IRCS echelle configurations
The following table lists 5 sigma sensitivities per pixel assuming
a single exposure of 3600 seconds using the 0.14'' slit. See the
notes below regarding the effects of seeing and slit widths on the
actual sensitivities. If more than one exposure is taken, the signal-to-noise
ratio will decrease by the square root of the number of exposures.
Because the spectrum is properly sampled with the 0.14'' slit, spectra taken with wider slits can be binned in the dispersion direction to increase sensitivity by 1.25 log N magnitudes, where N is the number of pixels being binned (equal to 2 or 4 for the wider slits).
Important note: In general, the echelle does not provide continuous wavelength coverage, and more than one exposure is required to cover the entire wavelength range, as indicated in the above table. please see the details of the wavelength coverage of the echelle orders. If you do not need complete wavelength coverage and want to find out optimized configuration, you can use Echelle Simulator for IRCS [README][Package];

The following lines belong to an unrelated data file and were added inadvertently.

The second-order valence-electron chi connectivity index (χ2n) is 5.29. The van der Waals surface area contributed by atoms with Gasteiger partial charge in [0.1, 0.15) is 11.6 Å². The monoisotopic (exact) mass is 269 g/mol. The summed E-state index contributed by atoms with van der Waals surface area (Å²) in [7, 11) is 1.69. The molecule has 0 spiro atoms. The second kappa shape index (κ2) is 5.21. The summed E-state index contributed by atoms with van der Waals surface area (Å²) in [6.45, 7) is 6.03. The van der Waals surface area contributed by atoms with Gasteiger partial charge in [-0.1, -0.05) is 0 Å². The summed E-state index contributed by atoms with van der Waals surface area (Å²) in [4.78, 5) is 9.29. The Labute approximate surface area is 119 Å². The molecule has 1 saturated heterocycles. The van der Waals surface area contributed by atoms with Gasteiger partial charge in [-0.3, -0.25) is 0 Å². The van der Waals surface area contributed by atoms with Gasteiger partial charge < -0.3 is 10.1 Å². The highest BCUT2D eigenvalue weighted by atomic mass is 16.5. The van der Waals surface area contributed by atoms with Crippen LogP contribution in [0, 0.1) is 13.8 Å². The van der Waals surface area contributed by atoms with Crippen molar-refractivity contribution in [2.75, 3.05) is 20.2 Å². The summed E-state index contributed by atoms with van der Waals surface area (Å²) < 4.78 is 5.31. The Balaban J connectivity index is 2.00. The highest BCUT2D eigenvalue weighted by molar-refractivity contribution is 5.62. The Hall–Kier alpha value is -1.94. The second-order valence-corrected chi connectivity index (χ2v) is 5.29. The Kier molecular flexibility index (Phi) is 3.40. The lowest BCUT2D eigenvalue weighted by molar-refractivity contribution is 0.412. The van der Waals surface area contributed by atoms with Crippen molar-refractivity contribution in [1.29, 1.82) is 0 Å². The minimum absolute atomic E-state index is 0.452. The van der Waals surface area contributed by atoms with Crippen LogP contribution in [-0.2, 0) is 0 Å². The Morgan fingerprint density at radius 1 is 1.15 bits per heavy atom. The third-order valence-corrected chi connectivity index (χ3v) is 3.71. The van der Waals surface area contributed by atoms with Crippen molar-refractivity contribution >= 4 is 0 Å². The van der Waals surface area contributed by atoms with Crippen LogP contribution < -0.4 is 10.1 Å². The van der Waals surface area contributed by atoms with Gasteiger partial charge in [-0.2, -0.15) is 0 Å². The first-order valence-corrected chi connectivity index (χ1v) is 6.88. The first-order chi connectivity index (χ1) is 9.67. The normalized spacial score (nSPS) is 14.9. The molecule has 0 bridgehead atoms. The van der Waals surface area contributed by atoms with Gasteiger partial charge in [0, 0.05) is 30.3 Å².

Corrections for finite seeing and slit width
Extended sourcesIncreasing the slit width will improve the sensitivity of an extended source, if its surface brightness remains constant. Corrections factors to be applied to the numbers in the table above are given here. Since observations at zJHK are detector-limited, increasing the slit width does not increase the noise of an observation. Sensitivity can be improved by binning in the spatial direction; again the improvement is 1.25 log N, for binning over N pixels.
Point sourcesThe sensitivity for point sources can be improved by extracting the spectrum along several spatial pixels. Apertures between 1 and 2 times the seeing FWHM are optimum. The following corrections should be added to the numbers in the above table to determine the point source sensitivity in the relevant seeing conditions.
Do not neglect the correction on the bottom line of the table for thermal-infrared